This is the third in our blog series on “digitizing the human body.” (Also see Part 1 and Part 2.)

Human digitization has moved closer to reality, with three recent FDA-related developments strongly suggesting that regulatory hurdles to cutting-edge life sciences technologies are less daunting than generally assumed: 

#1: Approval of a Digital Pill

The U.S. Food and Drug Administration has approved the first-ever digital pill, produced in collaboration with Otsuka, the medication maker, and Proteus Digital Health, a medical device company. The solution comprises a pill with an embedded sensor that, when activated by stomach acids, sends a signal to a patch worn by the patient, which then communicates with a Bluetooth phone/tablet app that makes the data shareable – with the user’s authorization – with healthcare providers and caregivers. The resulting digital records of medicinal compliance help patients keep track of medications and allow healthcare providers to see whether the prescribed regimen is being followed. (Estimates of the cost of nonadherence to medicinal treatments range up to $300 billion a year – primarily from unnecessary hospitalizations.

The digital pill, Abilify Mycite®, is a controversial choice for the FDA’s nod. Because Abilify is used to treat serious mental illness, it raises the concern that the prevalence of paranoid delusions as a symptom of psychosis and other conditions such as schizophrenia will undermine the purpose of the digital pill system. Such patients may fear the motivations and activities of “the authorities,” and a digital pill that tracks their very ingestion seems highly likely to induce such fear in some (or even many) patients. Even for a broader patient population, it hardly seems overly paranoid to imagine that the wide use of such digital pills would be driven eventually by insurers mandating compliance as a condition of coverage. In general, patients might consider this “internal surveillance” as too much of a privacy incursion. While the delivery mechanism is aimed at improving health outcomes through better visibility into medicinal adherence, there is a potential shadow side stemming from concerns about “Big Brotherly” encroachments.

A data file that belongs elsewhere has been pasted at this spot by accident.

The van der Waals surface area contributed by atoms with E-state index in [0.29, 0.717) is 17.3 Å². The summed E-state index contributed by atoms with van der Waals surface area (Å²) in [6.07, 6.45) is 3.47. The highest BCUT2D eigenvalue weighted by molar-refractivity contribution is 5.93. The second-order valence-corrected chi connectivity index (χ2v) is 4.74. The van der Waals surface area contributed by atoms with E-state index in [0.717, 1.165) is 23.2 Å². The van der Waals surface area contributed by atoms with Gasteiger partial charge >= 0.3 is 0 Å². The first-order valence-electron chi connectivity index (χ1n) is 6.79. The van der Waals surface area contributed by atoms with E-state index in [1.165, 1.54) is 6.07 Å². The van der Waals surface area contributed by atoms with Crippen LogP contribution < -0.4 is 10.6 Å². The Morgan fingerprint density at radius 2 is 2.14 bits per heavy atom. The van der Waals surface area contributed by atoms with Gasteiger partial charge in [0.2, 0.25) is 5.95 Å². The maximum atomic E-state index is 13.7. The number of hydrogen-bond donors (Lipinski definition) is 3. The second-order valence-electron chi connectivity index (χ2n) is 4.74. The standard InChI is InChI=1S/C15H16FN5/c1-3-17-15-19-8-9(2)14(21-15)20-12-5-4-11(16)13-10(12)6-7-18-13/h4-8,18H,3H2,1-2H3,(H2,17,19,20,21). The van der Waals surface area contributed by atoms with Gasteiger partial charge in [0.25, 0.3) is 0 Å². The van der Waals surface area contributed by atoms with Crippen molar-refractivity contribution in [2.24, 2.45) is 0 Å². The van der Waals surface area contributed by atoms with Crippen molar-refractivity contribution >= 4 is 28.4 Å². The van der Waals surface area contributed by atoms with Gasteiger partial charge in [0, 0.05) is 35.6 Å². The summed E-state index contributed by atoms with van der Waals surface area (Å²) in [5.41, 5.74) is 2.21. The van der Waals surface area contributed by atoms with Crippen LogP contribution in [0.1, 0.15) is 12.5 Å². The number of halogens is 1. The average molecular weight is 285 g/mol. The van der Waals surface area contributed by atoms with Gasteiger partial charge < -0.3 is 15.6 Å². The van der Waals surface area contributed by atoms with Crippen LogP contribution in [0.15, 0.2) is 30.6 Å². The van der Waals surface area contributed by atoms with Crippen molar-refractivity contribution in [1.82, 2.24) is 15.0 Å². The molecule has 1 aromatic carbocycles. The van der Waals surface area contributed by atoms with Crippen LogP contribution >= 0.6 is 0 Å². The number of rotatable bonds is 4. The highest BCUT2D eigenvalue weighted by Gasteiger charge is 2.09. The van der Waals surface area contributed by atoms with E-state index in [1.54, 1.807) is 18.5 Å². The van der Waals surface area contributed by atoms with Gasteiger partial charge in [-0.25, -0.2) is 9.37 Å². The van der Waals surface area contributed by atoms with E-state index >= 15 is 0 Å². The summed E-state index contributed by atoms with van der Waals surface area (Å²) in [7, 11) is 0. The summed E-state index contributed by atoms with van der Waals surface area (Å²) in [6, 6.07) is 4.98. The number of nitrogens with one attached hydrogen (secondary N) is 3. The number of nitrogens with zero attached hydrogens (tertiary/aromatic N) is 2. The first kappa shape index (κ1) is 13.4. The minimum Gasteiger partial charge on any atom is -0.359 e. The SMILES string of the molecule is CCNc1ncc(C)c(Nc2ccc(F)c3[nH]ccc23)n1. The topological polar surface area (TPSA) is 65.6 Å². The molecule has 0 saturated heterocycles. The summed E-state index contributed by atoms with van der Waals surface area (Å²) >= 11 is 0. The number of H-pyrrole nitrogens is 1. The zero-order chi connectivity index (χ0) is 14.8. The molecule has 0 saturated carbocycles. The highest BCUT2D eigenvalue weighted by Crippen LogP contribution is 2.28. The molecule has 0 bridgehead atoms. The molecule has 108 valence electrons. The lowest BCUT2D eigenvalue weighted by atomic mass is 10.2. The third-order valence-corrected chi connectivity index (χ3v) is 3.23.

At the same time, the pilot program will certainly offer key insights into the types of hurdles digital medications will face in terms of wider acceptance. After all, a successful pilot would pave the way for wide-scale implementation with more mundane meds.  Chronic mental disorders often require patients to take medications for prolonged periods, and slippage from such regimens is very common. If the digital pill does indeed prove to reduce relapses and hospital stays, we will likely see a slew of similar applications for FDA approval.  And digital pills ultimately could be used as preventive and diagnostic tools as well as treatment options.

#2: Approval of Gene Therapy Treatment for One Type of Cancer 

The FDA has also approved the first cell-based gene therapy The drug, Kymriah, is for treating recalcitrant cases of b-cell acute lymphoblastic leukemia, the most common childhood cancer in the U.S. The treatment, also called CAR-T cell therapy, requires that immune-system T cells are removed from the patient and genetically modified (or “reprogrammed”) in a lab to attack and kill leukemia cells – in effect, turning the patient’s cells into a “living drug.” The medicine is made by Novartis, which has set the initial price at a whopping $475,000 for a single treatment – but only for patients who respond to the drug within a month.  The company says it is taking measures to ensure that anyone who needs the medicine, which carries a significant side-effect risk (including a potentially fatal reaction called cytokine release syndrome, which sometimes follows T-cell infusions) and requires special training for its administration, can obtain it. Novartis is also trying to get the treatment approved for adults.